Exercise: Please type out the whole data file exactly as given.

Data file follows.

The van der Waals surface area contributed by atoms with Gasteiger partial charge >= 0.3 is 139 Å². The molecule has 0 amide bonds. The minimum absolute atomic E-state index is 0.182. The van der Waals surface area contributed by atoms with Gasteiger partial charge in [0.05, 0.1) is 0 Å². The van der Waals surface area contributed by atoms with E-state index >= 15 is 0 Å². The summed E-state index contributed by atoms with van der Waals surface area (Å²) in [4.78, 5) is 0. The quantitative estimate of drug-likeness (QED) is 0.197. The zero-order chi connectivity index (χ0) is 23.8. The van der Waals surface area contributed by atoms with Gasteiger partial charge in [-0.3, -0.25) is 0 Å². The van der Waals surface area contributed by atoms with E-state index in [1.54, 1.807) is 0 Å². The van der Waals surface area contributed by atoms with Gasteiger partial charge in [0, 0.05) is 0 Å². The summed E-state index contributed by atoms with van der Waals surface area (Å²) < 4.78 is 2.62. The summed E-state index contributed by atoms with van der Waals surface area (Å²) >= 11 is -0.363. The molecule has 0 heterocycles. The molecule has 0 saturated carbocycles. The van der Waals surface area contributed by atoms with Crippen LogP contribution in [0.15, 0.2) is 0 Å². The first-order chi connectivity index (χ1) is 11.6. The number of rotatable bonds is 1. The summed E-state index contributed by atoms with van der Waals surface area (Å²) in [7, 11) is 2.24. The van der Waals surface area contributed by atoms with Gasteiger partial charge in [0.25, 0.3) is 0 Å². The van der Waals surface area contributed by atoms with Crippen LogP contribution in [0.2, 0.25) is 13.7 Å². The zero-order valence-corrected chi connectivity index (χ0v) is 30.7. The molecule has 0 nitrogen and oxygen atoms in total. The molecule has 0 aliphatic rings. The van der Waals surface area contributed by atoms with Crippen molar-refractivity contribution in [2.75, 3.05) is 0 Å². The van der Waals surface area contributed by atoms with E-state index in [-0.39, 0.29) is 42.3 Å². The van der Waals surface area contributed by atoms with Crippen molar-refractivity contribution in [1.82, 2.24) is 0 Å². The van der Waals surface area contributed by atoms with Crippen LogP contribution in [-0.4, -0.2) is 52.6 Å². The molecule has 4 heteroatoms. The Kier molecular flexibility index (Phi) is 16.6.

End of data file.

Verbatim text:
The van der Waals surface area contributed by atoms with Gasteiger partial charge >= 0.3 is 139 Å². The molecule has 0 amide bonds. The minimum absolute atomic E-state index is 0.182. The van der Waals surface area contributed by atoms with Gasteiger partial charge in [0.05, 0.1) is 0 Å². The van der Waals surface area contributed by atoms with E-state index >= 15 is 0 Å². The summed E-state index contributed by atoms with van der Waals surface area (Å²) in [4.78, 5) is 0. The quantitative estimate of drug-likeness (QED) is 0.197. The zero-order chi connectivity index (χ0) is 23.8. The van der Waals surface area contributed by atoms with Gasteiger partial charge in [-0.3, -0.25) is 0 Å². The van der Waals surface area contributed by atoms with E-state index in [1.54, 1.807) is 0 Å². The van der Waals surface area contributed by atoms with Gasteiger partial charge in [0, 0.05) is 0 Å². The summed E-state index contributed by atoms with van der Waals surface area (Å²) < 4.78 is 2.62. The summed E-state index contributed by atoms with van der Waals surface area (Å²) >= 11 is -0.363. The molecule has 0 heterocycles. The molecule has 0 saturated carbocycles. The van der Waals surface area contributed by atoms with Crippen LogP contribution in [0.15, 0.2) is 0 Å². The first-order chi connectivity index (χ1) is 11.6. The number of rotatable bonds is 1. The summed E-state index contributed by atoms with van der Waals surface area (Å²) in [7, 11) is 2.24. The van der Waals surface area contributed by atoms with Gasteiger partial charge in [0.25, 0.3) is 0 Å². The van der Waals surface area contributed by atoms with Crippen LogP contribution in [0.2, 0.25) is 13.7 Å². The zero-order valence-corrected chi connectivity index (χ0v) is 30.7. The molecule has 0 nitrogen and oxygen atoms in total. The molecule has 0 aliphatic rings. The van der Waals surface area contributed by atoms with Crippen molar-refractivity contribution in [2.75, 3.05) is 0 Å². The van der Waals surface area contributed by atoms with E-state index in [-0.39, 0.29) is 42.3 Å². The van der Waals surface area contributed by atoms with Crippen molar-refractivity contribution in [1.82, 2.24) is 0 Å². The van der Waals surface area contributed by atoms with Crippen LogP contribution in [-0.4, -0.2) is 52.6 Å². The molecule has 4 heteroatoms. The Kier molecular flexibility index (Phi) is 16.6.